Bring it all Down: Kaboom Review

The duality between creation and destruction defines the human experience. We thrive on sacrifice and consume to exist. But that’s all a little dark for game night, so Kaboom lets you smash things, and smash’em good. The concept of Kaboom is simple: one person has 30 seconds to build towers out of small wooden blocks, and every other player is trying to destroy those towers with catapults. It’s simple. It’s intuitive. Its components and design keep it from, but its ambitions are low enough that they aren’t that difficult to achieve.

Kaboom takes place in turns, each player taking the role of the Master Builder while all other players are Saboteurs. You set up by placing down a series of Tower Tiles, which are blueprints you will use to create your towers, down at random as board in the center of your game table. Each tile depicts a tower you can build out of the multi-colored wooden blocks you have at your disposal. These tiles have various configurations which are worth more points the more blocks are required. The Master Builder’s task is to construct towers with the highest point value before the time limit runs out. These towers are all under threat, and you have to balance making larger ones that are more easy to disrupt over creating multiple smaller ones that will create more targets. There is a tower that requires the use of every block to make, and causes an instant win if it survives the round.

Complicating this are Saboteurs, the other players who will use small wooden launching pads to hurl blocks of their own towards the Builder’s towers, wrecking all of their plans. The Builder can rebuild once towers are destroyed, but doing so costs time and the stress mounts as blocks are being flung across the table. Saboteurs are limited, however. Each can only attack with a certain number of blocks per turn, and they have less the more Saboteurs there are. They have to decide whether to attack early and destroy the Builder’s plans or wait it out and eliminate costly towers.

That is pretty much everything there is to Kaboom, at least by design. The game is a challenge of dexterity, not of wits, and with a little more consideration that could be great. Why isn’t it? For one, almost all the towers consist purely of stacking. There are no interesting shapes that might be more or less stable, and you find yourself acting purely on instinct as you construct towers.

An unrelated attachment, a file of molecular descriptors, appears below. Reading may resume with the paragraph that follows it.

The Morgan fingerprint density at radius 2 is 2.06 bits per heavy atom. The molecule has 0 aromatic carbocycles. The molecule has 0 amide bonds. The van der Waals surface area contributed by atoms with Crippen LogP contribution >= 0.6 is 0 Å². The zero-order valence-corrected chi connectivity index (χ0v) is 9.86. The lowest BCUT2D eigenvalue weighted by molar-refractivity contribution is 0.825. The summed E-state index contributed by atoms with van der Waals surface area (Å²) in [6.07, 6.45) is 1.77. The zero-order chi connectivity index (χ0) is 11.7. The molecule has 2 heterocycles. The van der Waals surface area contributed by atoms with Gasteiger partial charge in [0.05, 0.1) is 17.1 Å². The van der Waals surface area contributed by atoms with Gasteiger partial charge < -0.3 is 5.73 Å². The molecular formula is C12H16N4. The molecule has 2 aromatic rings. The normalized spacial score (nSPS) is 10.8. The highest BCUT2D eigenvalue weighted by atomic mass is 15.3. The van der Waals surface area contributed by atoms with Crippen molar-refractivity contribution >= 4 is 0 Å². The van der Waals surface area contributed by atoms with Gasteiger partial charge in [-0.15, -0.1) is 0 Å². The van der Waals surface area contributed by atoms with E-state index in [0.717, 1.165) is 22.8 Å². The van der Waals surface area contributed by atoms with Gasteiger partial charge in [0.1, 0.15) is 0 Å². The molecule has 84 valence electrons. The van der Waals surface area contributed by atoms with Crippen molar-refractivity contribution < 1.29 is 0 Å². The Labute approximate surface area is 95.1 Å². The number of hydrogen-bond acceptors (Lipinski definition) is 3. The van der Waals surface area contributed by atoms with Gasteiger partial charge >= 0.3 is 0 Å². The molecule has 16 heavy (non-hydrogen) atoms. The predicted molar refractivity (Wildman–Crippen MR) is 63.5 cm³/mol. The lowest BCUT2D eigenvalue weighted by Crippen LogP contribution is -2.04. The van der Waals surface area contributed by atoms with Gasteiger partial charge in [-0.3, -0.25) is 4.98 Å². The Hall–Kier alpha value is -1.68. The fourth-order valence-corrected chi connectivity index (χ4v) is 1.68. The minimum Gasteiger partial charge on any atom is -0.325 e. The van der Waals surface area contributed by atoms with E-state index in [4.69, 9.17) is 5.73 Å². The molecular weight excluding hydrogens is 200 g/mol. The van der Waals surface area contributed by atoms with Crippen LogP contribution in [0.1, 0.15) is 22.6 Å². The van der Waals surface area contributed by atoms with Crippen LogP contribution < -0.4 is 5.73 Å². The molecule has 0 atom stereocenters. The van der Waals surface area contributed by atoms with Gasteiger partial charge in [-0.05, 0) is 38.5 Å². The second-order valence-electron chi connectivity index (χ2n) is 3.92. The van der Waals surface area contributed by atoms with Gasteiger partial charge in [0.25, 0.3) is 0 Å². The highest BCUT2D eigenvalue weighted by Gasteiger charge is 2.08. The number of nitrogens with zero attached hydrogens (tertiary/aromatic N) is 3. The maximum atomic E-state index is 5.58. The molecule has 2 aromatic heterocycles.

The catapults are another serious cause for concern. In order to give the Master Builder a fighting chance, they have to be a minimum of a foot away from the tower tiles. Unfortunately, their range seems to be a few inches unless you use excessive force. In most of my attempts they rolled lazily towards their targets instead of threatening them in the air. The only way to get the blocks to go anywhere is to slam your hand down onto the catapult, which is just as liable to flip it end over end than get the block anywhere. When you do so, the towers are more threatened by the shaking table than anything coming their way. You also have to be prepared to crawl around on the floor looking for blocks, because that will happen several times during every game of Kaboom.

The art on the catapults is appropriately zany, but their design gives them too little range of motion.

With no real strategy and components that rarely, if ever, work as intended, Kaboom still manages to thrive on pure chaos, at least when you are playing with a large group. With two to three people the insanity of Kaboom doesn’t come through as well. With four or five players the game hits its stride, when blocks fly everywhere and hopes get blasted to smithereens. There is a frenetic energy to Kaboom that keeps it engaging for the few minutes you play, and fun for its own sake worth something.

The game board ends up looking as destroyed as your frayed nerves

Designed by: Roberto Fraga
Published by: Blue Orange Games
Players: 2-5
Age Rating: 6+
Time: 10-20 Minutes
Mechanics: Dexterity, Pattern Building
Weight: Light




Review Guidelines

Kaboom hones in on a few simple gimmicks to make for a fast-paced game of building and destruction. Questionable construction keeps these mechanisms from really working, and the missteps show through, but there is still something fun to find amidst the frustrations.

John Farrell is a legal aid administrator, living in West Chester Pennsylvania. You can listen to him travel the weird west as Carrie A. Nation in the Joker's Wild podcast at:

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